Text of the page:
AFGHANISTAN: Who compensates those the Taliban hurts?

Posted by:  Erica G.

One of the most difficult challenges we faced this year in our Afghanistan work was how to get compensation to victims of Taliban or insurgent abuses. They are not only responsible for a greater proportion of civilian deaths (55% in 2009, according to the UN), but often because of insurgent tactics that have knowingly placed civilians at risk, including using them as human shields.

A UNAMA official based in a remote and heavily Taliban-controlled province called me a few days ago with a recent case he had been dealing with: insurgents had apprehended a man named Mustapha and whipped him with a cable in his genital region until all that was left was a bloody pulp. Although the circumstances of why he was targeted were not entirely clear, one factor influencing the severity of the punishment was that insurgents felt he was not entirely supporting their cause, raising issues of a war crime violation. The UNAMA official felt so stricken with the pain Mustapha was in (he could not even afford pain medication) that he gave him all the cash he had on hand. He called to ask me if there were not some government program or way to get compensation for this man?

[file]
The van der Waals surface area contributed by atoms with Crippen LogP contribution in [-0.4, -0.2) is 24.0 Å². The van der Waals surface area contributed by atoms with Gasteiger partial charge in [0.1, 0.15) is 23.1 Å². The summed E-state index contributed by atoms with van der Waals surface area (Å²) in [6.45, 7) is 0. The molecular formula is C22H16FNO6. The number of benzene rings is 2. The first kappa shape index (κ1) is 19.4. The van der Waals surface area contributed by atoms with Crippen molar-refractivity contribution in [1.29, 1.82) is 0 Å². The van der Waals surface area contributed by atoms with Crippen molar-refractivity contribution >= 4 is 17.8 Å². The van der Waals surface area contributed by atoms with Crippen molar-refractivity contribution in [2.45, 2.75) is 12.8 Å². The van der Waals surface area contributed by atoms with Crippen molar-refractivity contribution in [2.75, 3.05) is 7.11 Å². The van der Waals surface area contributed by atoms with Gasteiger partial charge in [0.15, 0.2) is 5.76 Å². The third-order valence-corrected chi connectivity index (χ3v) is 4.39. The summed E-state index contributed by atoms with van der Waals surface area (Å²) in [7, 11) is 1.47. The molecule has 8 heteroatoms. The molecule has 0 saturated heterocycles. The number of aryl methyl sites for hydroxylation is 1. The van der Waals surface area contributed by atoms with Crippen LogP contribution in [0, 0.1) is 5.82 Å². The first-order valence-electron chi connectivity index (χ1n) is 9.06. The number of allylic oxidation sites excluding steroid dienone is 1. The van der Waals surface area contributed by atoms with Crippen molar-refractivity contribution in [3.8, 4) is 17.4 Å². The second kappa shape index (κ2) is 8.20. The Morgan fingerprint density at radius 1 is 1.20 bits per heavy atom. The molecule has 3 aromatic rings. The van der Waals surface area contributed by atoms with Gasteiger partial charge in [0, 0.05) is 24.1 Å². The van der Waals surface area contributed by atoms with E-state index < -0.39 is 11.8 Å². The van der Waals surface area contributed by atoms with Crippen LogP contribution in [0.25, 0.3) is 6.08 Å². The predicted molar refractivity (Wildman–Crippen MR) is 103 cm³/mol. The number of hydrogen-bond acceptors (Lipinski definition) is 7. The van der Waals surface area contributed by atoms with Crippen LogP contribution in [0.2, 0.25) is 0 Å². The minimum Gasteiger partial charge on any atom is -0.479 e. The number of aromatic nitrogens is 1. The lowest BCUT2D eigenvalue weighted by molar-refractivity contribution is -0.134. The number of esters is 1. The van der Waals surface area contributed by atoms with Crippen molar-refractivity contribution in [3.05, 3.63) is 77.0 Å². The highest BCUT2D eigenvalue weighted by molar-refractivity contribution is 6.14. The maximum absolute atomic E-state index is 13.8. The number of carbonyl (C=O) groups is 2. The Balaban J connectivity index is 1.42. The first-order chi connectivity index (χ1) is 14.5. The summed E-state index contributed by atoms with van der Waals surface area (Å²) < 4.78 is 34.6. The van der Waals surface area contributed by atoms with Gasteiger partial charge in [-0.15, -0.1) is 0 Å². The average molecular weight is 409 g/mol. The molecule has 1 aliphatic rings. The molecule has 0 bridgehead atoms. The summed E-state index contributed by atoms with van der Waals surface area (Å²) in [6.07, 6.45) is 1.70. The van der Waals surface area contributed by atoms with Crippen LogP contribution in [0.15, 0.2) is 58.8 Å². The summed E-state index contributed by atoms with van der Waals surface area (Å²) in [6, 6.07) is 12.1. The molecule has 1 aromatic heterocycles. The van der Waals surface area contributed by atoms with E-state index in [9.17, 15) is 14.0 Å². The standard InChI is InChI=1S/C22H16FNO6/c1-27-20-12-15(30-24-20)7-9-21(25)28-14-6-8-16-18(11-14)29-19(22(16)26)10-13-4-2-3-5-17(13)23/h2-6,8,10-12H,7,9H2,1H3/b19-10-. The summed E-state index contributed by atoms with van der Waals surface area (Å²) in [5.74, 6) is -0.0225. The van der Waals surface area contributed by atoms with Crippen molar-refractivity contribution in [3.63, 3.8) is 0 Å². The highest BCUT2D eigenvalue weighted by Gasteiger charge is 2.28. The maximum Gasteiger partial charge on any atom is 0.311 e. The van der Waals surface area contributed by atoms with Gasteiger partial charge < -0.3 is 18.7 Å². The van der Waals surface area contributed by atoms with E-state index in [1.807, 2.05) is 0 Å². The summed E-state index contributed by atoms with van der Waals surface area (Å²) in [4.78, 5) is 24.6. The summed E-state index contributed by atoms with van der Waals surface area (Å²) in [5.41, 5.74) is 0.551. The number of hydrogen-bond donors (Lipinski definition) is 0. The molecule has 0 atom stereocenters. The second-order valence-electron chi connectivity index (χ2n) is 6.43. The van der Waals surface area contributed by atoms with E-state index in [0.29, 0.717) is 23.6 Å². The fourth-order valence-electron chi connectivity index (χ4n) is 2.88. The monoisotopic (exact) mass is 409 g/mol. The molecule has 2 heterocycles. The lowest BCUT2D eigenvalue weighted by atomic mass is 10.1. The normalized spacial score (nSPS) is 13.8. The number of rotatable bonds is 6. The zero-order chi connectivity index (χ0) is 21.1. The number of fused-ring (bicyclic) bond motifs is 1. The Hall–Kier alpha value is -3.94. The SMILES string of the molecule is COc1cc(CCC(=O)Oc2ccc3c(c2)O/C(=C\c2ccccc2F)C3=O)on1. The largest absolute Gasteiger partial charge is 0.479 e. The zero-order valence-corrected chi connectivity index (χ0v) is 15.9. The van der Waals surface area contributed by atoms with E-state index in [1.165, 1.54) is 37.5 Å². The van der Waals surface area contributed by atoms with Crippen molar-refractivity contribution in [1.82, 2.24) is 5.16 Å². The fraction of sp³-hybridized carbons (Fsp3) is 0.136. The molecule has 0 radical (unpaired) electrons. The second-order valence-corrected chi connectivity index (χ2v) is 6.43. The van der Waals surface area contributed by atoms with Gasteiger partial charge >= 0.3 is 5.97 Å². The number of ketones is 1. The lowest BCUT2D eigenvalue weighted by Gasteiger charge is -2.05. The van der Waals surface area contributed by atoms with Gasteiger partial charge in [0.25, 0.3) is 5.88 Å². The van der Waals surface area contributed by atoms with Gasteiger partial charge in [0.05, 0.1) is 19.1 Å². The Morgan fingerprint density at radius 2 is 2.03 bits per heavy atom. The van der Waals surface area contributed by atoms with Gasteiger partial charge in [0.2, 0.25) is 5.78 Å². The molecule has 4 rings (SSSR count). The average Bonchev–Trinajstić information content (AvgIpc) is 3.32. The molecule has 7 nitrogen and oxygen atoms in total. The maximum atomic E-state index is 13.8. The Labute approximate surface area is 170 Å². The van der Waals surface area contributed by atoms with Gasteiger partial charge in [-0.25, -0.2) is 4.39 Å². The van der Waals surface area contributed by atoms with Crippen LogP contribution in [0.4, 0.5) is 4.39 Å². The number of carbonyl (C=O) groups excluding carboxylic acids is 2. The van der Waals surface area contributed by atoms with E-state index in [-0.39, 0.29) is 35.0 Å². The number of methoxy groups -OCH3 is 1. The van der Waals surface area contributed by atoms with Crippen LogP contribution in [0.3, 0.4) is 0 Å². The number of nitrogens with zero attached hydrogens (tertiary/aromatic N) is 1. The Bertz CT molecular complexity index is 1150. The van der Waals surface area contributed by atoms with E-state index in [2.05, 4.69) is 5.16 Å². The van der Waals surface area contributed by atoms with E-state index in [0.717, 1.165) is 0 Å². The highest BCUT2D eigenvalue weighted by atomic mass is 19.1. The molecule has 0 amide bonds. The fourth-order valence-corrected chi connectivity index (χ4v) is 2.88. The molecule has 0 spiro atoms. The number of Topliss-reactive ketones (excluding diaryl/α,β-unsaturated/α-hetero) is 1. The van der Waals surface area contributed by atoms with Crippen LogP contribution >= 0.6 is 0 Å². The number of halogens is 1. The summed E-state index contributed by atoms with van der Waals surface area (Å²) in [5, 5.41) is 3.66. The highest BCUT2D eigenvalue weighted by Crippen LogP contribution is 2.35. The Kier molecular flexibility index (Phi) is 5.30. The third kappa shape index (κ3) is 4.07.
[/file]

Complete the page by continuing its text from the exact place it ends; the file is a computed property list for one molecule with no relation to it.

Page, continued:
In my next blog posting, I’ll discuss more broadly what help might be available for victims of insurgents…

Civilian Suffering in Pakistan

Posted by: Erica